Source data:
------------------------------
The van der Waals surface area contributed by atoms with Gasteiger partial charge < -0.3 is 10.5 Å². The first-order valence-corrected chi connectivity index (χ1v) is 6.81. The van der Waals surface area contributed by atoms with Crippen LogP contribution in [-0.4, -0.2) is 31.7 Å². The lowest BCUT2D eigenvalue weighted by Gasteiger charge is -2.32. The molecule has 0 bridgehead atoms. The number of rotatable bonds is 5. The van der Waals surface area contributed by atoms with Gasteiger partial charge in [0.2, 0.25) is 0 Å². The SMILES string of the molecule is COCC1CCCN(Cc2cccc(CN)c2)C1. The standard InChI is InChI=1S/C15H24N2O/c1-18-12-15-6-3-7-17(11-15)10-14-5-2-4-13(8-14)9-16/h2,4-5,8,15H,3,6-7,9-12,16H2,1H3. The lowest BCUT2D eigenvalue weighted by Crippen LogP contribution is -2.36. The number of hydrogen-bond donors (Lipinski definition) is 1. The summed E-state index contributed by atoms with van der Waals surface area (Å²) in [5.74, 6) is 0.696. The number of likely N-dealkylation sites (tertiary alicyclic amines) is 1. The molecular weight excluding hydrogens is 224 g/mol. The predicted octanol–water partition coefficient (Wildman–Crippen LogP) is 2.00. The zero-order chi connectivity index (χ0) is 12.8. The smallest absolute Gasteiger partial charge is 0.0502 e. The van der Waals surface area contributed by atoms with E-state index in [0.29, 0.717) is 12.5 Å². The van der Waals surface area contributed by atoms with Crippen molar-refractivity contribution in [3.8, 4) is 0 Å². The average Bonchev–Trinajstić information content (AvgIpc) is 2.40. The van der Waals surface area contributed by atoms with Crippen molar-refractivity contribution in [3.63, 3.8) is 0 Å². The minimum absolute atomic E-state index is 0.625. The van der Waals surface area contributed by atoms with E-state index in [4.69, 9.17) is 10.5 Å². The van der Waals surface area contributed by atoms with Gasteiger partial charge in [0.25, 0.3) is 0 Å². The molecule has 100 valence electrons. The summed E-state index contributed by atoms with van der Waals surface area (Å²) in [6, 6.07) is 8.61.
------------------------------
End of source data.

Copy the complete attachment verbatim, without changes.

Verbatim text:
The van der Waals surface area contributed by atoms with Gasteiger partial charge < -0.3 is 10.5 Å². The first-order valence-corrected chi connectivity index (χ1v) is 6.81. The van der Waals surface area contributed by atoms with Crippen LogP contribution in [-0.4, -0.2) is 31.7 Å². The lowest BCUT2D eigenvalue weighted by Gasteiger charge is -2.32. The molecule has 0 bridgehead atoms. The number of rotatable bonds is 5. The van der Waals surface area contributed by atoms with Gasteiger partial charge in [0.2, 0.25) is 0 Å². The SMILES string of the molecule is COCC1CCCN(Cc2cccc(CN)c2)C1. The standard InChI is InChI=1S/C15H24N2O/c1-18-12-15-6-3-7-17(11-15)10-14-5-2-4-13(8-14)9-16/h2,4-5,8,15H,3,6-7,9-12,16H2,1H3. The lowest BCUT2D eigenvalue weighted by Crippen LogP contribution is -2.36. The number of hydrogen-bond donors (Lipinski definition) is 1. The summed E-state index contributed by atoms with van der Waals surface area (Å²) in [5.74, 6) is 0.696. The number of likely N-dealkylation sites (tertiary alicyclic amines) is 1. The molecular weight excluding hydrogens is 224 g/mol. The predicted octanol–water partition coefficient (Wildman–Crippen LogP) is 2.00. The zero-order chi connectivity index (χ0) is 12.8. The smallest absolute Gasteiger partial charge is 0.0502 e. The van der Waals surface area contributed by atoms with E-state index in [0.29, 0.717) is 12.5 Å². The van der Waals surface area contributed by atoms with Crippen molar-refractivity contribution in [3.8, 4) is 0 Å². The average Bonchev–Trinajstić information content (AvgIpc) is 2.40. The van der Waals surface area contributed by atoms with Crippen molar-refractivity contribution in [3.63, 3.8) is 0 Å². The minimum absolute atomic E-state index is 0.625. The van der Waals surface area contributed by atoms with E-state index in [4.69, 9.17) is 10.5 Å². The van der Waals surface area contributed by atoms with Gasteiger partial charge in [0.25, 0.3) is 0 Å². The molecule has 100 valence electrons. The summed E-state index contributed by atoms with van der Waals surface area (Å²) in [6, 6.07) is 8.61.